Foreign Assistance

Combating HIV/AIDS in Developing Countries Gao ID: NSIAD-92-244 June 19, 1992

Despite the alarming rate of HIV infection in developing nations, the Agency for International Development (AID) lacks an agencywide strategy for marshaling resources to combat the epidemic. The agency, citing other priorities and sensitivity about AIDS in many countries, has devoted limited funding to this issue and has yet to (1) assess the disease's long-term effect on its development programs or on the economic development of Third-World nations, (2) develop an agencywide strategy for its HIV/AIDS prevention policies, or (3) emphasize HIV/AIDS issues in programming and budgeting. To help AID officials abroad with HIV/AIDS prevention efforts, the agency began the AIDS Technical Support Project in 1987. Because of staff shortages, however, the program was fraught with management and oversight problems. Although AID redesigned this project in 1991, GAO is concerned that the agency has been slow to identify priority countries to receive assistance. Further, AID has not reached a decision on indicators to evaluate project results and has no specific plans for dealing with an expected upsurge in condom demand.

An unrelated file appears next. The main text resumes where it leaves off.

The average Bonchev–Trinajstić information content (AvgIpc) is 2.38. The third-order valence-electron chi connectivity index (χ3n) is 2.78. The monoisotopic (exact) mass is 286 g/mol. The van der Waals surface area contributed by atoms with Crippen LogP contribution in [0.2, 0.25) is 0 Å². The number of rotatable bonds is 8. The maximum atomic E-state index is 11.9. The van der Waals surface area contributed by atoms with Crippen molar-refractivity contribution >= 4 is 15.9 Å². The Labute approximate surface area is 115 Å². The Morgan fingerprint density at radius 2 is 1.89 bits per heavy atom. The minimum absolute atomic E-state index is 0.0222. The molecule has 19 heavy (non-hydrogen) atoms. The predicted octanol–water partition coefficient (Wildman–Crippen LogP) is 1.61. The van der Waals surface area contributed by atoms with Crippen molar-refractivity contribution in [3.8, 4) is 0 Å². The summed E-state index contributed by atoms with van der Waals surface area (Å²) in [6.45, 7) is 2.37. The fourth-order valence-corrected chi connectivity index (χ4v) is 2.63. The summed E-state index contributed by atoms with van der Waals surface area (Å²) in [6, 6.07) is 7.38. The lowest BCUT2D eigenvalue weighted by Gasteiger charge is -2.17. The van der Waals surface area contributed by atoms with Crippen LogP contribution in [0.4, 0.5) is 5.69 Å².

GAO found that: (1) in 1987, AID issued AIDS policy guidance that stated that missions should not mount large AIDS-specific programs because the disease is a sensitive subject and funds and staff are needed for other priorities; (2) the AID policy has evolved substantially since 1987, but AID has not formulated an agencywide strategy which links its policy with bureau and mission operations; (3) AID has not considered the impact of AIDS on its economic development programs; and (4) AID has not developed an agencywide strategy for carrying out AIDS prevention policies or emphasized AIDS issues in programming and budgeting decisions.


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